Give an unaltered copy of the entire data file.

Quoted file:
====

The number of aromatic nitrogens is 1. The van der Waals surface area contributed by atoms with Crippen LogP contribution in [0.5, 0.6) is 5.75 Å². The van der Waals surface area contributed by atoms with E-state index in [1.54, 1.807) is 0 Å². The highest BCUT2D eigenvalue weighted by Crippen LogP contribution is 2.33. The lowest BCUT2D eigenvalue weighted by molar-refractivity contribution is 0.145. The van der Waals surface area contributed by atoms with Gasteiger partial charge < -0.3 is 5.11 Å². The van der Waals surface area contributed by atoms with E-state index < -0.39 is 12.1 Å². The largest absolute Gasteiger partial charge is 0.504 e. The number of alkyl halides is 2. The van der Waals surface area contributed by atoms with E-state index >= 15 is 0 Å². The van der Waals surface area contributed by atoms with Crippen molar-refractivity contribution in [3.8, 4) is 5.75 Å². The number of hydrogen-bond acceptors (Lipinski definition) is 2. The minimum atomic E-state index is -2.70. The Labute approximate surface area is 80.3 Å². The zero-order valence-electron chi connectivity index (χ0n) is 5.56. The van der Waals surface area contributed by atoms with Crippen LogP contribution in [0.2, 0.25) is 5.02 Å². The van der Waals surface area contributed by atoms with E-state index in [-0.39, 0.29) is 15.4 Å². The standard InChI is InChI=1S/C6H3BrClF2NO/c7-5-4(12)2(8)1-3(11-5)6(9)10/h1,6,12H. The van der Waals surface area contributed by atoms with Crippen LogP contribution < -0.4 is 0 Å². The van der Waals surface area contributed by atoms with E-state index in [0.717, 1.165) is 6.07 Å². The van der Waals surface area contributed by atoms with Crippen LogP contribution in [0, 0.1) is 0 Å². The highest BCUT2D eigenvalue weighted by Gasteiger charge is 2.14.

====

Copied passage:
The number of aromatic nitrogens is 1. The van der Waals surface area contributed by atoms with Crippen LogP contribution in [0.5, 0.6) is 5.75 Å². The van der Waals surface area contributed by atoms with E-state index in [1.54, 1.807) is 0 Å². The highest BCUT2D eigenvalue weighted by Crippen LogP contribution is 2.33. The lowest BCUT2D eigenvalue weighted by molar-refractivity contribution is 0.145. The van der Waals surface area contributed by atoms with Gasteiger partial charge < -0.3 is 5.11 Å². The van der Waals surface area contributed by atoms with E-state index < -0.39 is 12.1 Å². The largest absolute Gasteiger partial charge is 0.504 e. The number of alkyl halides is 2. The van der Waals surface area contributed by atoms with E-state index >= 15 is 0 Å². The van der Waals surface area contributed by atoms with Crippen molar-refractivity contribution in [3.8, 4) is 5.75 Å². The number of hydrogen-bond acceptors (Lipinski definition) is 2. The minimum atomic E-state index is -2.70. The Labute approximate surface area is 80.3 Å². The zero-order valence-electron chi connectivity index (χ0n) is 5.56. The van der Waals surface area contributed by atoms with Crippen LogP contribution in [0.2, 0.25) is 5.02 Å². The van der Waals surface area contributed by atoms with E-state index in [-0.39, 0.29) is 15.4 Å². The standard InChI is InChI=1S/C6H3BrClF2NO/c7-5-4(12)2(8)1-3(11-5)6(9)10/h1,6,12H. The van der Waals surface area contributed by atoms with Crippen LogP contribution < -0.4 is 0 Å². The van der Waals surface area contributed by atoms with E-state index in [0.717, 1.165) is 6.07 Å². The van der Waals surface area contributed by atoms with Crippen LogP contribution in [0, 0.1) is 0 Å². The highest BCUT2D eigenvalue weighted by Gasteiger charge is 2.14.